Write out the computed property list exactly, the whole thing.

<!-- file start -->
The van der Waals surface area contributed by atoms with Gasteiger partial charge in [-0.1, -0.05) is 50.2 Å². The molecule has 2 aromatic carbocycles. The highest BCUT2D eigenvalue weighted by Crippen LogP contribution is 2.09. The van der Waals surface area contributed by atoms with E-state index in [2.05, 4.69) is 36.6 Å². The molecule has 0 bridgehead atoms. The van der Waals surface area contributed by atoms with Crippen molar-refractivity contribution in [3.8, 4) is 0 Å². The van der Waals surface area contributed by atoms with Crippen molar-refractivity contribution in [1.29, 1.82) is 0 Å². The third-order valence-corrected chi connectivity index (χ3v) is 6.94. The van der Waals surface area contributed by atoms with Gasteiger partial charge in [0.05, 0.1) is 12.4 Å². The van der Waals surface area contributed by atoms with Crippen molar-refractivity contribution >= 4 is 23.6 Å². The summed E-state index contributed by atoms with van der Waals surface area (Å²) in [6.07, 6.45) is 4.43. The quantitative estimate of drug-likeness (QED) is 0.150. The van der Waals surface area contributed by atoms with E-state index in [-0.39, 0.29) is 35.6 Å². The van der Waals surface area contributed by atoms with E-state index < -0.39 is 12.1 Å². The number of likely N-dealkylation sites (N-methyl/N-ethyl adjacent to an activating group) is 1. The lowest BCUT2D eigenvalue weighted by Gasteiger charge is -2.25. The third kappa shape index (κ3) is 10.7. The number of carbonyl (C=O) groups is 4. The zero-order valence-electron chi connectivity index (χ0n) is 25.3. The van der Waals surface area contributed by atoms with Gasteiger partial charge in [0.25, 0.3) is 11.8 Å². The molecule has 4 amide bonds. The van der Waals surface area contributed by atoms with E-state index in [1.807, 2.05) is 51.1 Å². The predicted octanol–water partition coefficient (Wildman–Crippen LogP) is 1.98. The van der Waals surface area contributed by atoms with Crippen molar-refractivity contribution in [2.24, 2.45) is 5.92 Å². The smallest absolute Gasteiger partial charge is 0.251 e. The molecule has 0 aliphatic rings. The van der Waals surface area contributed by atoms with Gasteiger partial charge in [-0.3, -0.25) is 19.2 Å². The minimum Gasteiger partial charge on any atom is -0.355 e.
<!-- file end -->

The van der Waals surface area contributed by atoms with Gasteiger partial charge in [-0.1, -0.05) is 50.2 Å². The molecule has 2 aromatic carbocycles. The highest BCUT2D eigenvalue weighted by Crippen LogP contribution is 2.09. The van der Waals surface area contributed by atoms with E-state index in [2.05, 4.69) is 36.6 Å². The molecule has 0 bridgehead atoms. The van der Waals surface area contributed by atoms with Crippen molar-refractivity contribution in [3.8, 4) is 0 Å². The van der Waals surface area contributed by atoms with Crippen molar-refractivity contribution in [1.29, 1.82) is 0 Å². The third-order valence-corrected chi connectivity index (χ3v) is 6.94. The van der Waals surface area contributed by atoms with Gasteiger partial charge in [0.05, 0.1) is 12.4 Å². The van der Waals surface area contributed by atoms with Crippen molar-refractivity contribution >= 4 is 23.6 Å². The summed E-state index contributed by atoms with van der Waals surface area (Å²) in [6.07, 6.45) is 4.43. The quantitative estimate of drug-likeness (QED) is 0.150. The van der Waals surface area contributed by atoms with E-state index in [-0.39, 0.29) is 35.6 Å². The van der Waals surface area contributed by atoms with E-state index < -0.39 is 12.1 Å². The number of likely N-dealkylation sites (N-methyl/N-ethyl adjacent to an activating group) is 1. The lowest BCUT2D eigenvalue weighted by Gasteiger charge is -2.25. The third kappa shape index (κ3) is 10.7. The number of carbonyl (C=O) groups is 4. The zero-order valence-electron chi connectivity index (χ0n) is 25.3. The van der Waals surface area contributed by atoms with Gasteiger partial charge in [0.25, 0.3) is 11.8 Å². The molecule has 4 amide bonds. The van der Waals surface area contributed by atoms with E-state index in [1.807, 2.05) is 51.1 Å². The predicted octanol–water partition coefficient (Wildman–Crippen LogP) is 1.98. The van der Waals surface area contributed by atoms with Crippen molar-refractivity contribution in [2.24, 2.45) is 5.92 Å². The smallest absolute Gasteiger partial charge is 0.251 e. The molecule has 0 aliphatic rings. The van der Waals surface area contributed by atoms with Gasteiger partial charge in [-0.3, -0.25) is 19.2 Å². The minimum Gasteiger partial charge on any atom is -0.355 e.